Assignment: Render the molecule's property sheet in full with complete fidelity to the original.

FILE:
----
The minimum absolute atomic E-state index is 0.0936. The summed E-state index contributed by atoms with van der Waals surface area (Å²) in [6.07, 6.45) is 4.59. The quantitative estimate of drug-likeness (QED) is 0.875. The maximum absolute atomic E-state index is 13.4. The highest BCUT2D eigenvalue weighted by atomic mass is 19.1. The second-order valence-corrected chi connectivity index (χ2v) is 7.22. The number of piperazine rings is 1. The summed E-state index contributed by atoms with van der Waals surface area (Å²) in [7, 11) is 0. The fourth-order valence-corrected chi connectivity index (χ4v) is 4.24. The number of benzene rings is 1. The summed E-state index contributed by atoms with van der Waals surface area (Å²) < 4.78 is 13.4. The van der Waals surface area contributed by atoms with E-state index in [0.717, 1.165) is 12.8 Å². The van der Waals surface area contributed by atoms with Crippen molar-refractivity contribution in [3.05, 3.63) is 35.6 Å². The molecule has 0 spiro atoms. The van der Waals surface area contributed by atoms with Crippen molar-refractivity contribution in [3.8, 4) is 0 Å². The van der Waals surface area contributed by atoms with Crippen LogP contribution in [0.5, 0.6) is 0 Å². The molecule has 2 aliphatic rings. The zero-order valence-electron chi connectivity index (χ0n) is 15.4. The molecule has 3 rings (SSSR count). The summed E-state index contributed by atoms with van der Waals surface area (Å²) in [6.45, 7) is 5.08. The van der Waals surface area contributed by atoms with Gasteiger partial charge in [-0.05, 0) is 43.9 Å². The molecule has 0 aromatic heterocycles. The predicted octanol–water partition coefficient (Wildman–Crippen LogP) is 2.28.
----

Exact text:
The minimum absolute atomic E-state index is 0.0936. The summed E-state index contributed by atoms with van der Waals surface area (Å²) in [6.07, 6.45) is 4.59. The quantitative estimate of drug-likeness (QED) is 0.875. The maximum absolute atomic E-state index is 13.4. The highest BCUT2D eigenvalue weighted by atomic mass is 19.1. The second-order valence-corrected chi connectivity index (χ2v) is 7.22. The number of piperazine rings is 1. The summed E-state index contributed by atoms with van der Waals surface area (Å²) in [7, 11) is 0. The fourth-order valence-corrected chi connectivity index (χ4v) is 4.24. The number of benzene rings is 1. The summed E-state index contributed by atoms with van der Waals surface area (Å²) < 4.78 is 13.4. The van der Waals surface area contributed by atoms with E-state index in [0.717, 1.165) is 12.8 Å². The van der Waals surface area contributed by atoms with Crippen molar-refractivity contribution in [3.05, 3.63) is 35.6 Å². The molecule has 0 spiro atoms. The van der Waals surface area contributed by atoms with Crippen molar-refractivity contribution in [3.8, 4) is 0 Å². The van der Waals surface area contributed by atoms with Crippen LogP contribution in [0.5, 0.6) is 0 Å². The molecule has 2 aliphatic rings. The zero-order valence-electron chi connectivity index (χ0n) is 15.4. The molecule has 3 rings (SSSR count). The summed E-state index contributed by atoms with van der Waals surface area (Å²) in [6.45, 7) is 5.08. The van der Waals surface area contributed by atoms with Gasteiger partial charge in [-0.05, 0) is 43.9 Å². The molecule has 0 aromatic heterocycles. The predicted octanol–water partition coefficient (Wildman–Crippen LogP) is 2.28.